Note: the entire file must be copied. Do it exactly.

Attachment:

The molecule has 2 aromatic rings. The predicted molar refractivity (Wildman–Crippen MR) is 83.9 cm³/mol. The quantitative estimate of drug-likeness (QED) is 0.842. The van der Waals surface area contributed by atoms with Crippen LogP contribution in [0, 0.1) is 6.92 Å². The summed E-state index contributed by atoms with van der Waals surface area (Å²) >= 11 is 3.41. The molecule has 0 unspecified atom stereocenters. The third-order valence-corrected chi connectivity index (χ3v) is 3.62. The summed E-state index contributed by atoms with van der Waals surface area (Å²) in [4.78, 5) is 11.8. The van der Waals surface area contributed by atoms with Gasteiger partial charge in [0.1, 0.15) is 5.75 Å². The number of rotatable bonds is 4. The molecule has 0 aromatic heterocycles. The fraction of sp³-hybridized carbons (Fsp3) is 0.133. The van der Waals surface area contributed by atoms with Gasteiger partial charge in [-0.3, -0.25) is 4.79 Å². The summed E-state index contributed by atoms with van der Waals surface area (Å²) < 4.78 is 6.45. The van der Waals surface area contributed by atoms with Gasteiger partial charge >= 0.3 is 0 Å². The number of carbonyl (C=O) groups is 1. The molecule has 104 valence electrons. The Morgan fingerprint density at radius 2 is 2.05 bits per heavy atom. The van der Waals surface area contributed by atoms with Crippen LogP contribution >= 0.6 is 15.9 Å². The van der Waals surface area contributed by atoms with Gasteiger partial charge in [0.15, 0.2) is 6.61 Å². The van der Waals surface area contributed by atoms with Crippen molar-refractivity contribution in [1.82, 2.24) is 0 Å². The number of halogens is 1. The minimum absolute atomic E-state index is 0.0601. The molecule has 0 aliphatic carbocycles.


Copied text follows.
The molecule has 2 aromatic rings. The predicted molar refractivity (Wildman–Crippen MR) is 83.9 cm³/mol. The quantitative estimate of drug-likeness (QED) is 0.842. The van der Waals surface area contributed by atoms with Crippen LogP contribution in [0, 0.1) is 6.92 Å². The summed E-state index contributed by atoms with van der Waals surface area (Å²) >= 11 is 3.41. The molecule has 0 unspecified atom stereocenters. The third-order valence-corrected chi connectivity index (χ3v) is 3.62. The summed E-state index contributed by atoms with van der Waals surface area (Å²) in [4.78, 5) is 11.8. The van der Waals surface area contributed by atoms with Gasteiger partial charge in [0.1, 0.15) is 5.75 Å². The number of rotatable bonds is 4. The molecule has 0 aromatic heterocycles. The fraction of sp³-hybridized carbons (Fsp3) is 0.133. The van der Waals surface area contributed by atoms with Gasteiger partial charge in [-0.3, -0.25) is 4.79 Å². The summed E-state index contributed by atoms with van der Waals surface area (Å²) < 4.78 is 6.45. The van der Waals surface area contributed by atoms with Gasteiger partial charge >= 0.3 is 0 Å². The number of carbonyl (C=O) groups is 1. The molecule has 104 valence electrons. The Morgan fingerprint density at radius 2 is 2.05 bits per heavy atom. The van der Waals surface area contributed by atoms with Crippen LogP contribution >= 0.6 is 15.9 Å². The van der Waals surface area contributed by atoms with Gasteiger partial charge in [0.15, 0.2) is 6.61 Å². The van der Waals surface area contributed by atoms with Crippen molar-refractivity contribution in [1.82, 2.24) is 0 Å². The number of halogens is 1. The minimum absolute atomic E-state index is 0.0601. The molecule has 0 aliphatic carbocycles.